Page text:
Inhibition of neutral sphingomyelinase 2 reduces extracellular vesicle release from neurons, oligodendrocytes, and activated microglial cells following acute brain injury

Extracellular Vesicles

Extracellular Vesicles (EVs) are implicated in the spread of pathogenic proteinsin a growing number of neurological diseases. Given this, there is rising interest in developing inhibitors of Neutral Sphingomyelinase 2 (nSMase2), an enzyme critical in EV biogenesis. Our group recently discovered phenyl(R)-(1-(3-(3,4-dimethoxyphenyl)-2,6-dimethylimidazo[1,2-b]pyridazin-8-yl)pyrrolidin-3-yl)carbamate (PDDC), the first potent, selective, orally-available, and brain-penetrable nSMase2 inhibitor, capable of dose-dependently reducing EVs release in vitro and in vivo. Herein, using multiplexed Surface Plasmon Resonance imaging (SPRi), we evaluated which brain cell-derived EVs were affected by PDDC following acute brain injury. Mice were fed PDDC-containing chow at doses which gave steady PDDC brain exposures exceeding its nSMase2 IC50. Mice were then administered an intra-striatal IL-1β injection and two hours later plasma and brain were collected. IL-1β injection significantly increased striatal nSMase2 activity which was completely normalized by PDDC. Using SPRi, we found that IL-1β-induced injury selectively increased plasma levels of CD171 + and PLP1 + EVs; this EV increase was normalized by PDDC. In contrast, GLAST1 + EVs were unchanged by IL-1β or PDDC. IL-1β injection selectively increased EVs released from activated versus non-activated microglia, indicated by the CD11b+/IB4 + ratio. The increase in EVs from CD11b + microglia was dramatically attenuated with PDDC. Taken together, our data demonstrate that following acute injury, brain nSMase2 activity is elevated. EVs released from neurons, oligodendrocytes, and activated microglial are increased in plasma and inhibition of nSMase2 with PDDC reduced these IL-1β-induced changes implicating nSMase2 inhibition as a therapeutic target for acute brain injury.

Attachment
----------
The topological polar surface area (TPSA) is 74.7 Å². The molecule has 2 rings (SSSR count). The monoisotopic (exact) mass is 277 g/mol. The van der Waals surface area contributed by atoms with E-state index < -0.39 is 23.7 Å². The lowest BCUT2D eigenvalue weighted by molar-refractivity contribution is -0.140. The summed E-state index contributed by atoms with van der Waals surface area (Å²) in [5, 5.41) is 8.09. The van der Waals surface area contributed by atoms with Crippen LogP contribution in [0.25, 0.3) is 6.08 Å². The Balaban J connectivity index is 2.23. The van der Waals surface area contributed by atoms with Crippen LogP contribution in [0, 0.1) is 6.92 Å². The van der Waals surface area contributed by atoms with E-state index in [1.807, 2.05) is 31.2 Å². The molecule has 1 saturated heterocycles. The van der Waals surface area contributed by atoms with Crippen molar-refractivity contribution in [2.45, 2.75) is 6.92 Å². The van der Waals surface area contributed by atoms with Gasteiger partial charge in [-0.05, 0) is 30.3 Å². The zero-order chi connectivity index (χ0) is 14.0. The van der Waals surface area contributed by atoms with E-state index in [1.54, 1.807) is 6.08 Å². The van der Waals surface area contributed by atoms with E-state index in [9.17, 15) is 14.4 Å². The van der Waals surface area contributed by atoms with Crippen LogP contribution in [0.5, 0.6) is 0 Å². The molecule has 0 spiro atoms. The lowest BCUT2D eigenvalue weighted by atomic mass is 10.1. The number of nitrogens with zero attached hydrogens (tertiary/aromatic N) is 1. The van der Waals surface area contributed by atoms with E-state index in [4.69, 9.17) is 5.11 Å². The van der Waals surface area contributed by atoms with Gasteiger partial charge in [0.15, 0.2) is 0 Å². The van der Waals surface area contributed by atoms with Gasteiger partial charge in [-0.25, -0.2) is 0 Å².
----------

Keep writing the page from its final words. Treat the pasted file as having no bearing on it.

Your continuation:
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Recent Publications

Cigarette smoke (CS) represents one of the most relevant environmental risk factors for several chronic pathologies. Tissue damage caused by CS exposure is mediated, at least in part, by oxidative stress induced by its toxic and pro-oxidant components. Evidence demonstrates that extracellular vesicles (EVs) released by various cell types exposed to CS extract (CSE) are characterized by altered biochemical cargo and gained pathological properties. In the present study, we evaluated the content of oxidized proteins and phospholipid fatty acid profiles of EVs released by human bronchial epithelial BEAS-2B cells treated with CSE. This specific molecular characterization has hitherto not been performed. After confirmation that CSE reduces viability of BEAS-2B cells and elevates intracellular ROS levels, in a dose-dependent manner, we demonstrated that 24 h exposure at 1% CSE, a concentration that only slight modifies cell viability but increases ROS levels, was able to increase carbonylated protein levels in cells and released EVs. The release of oxidatively modified proteins via EVs might represent a mechanism used by cells to remove toxic proteins in order to avoid their intracellular overloading. Moreover, 1% CSE induced only few changes in the fatty acid asset in BEAS-2B cell membrane phospholipids, whereas several rearrangements were observed in EVs released by CSE-treated cells. The impact of changes in acyl chain composition of CSE-EVs accounted for the increased saturation levels of phospholipids, a membrane parameter that might influence EV stability, uptake and, at least in part, EV-mediated biological effects. The present in vitro study adds new information concerning the biochemical composition of CSE-related EVs, useful to predict their biological effects on target cells. Furthermore, the information regarding the presence of oxidized proteins and the specific membrane features of CSE-related EVs can be useful to define the utilization of circulating EVs as marker for diagnosing of CS-induced lung damage and/or CS-related diseases.

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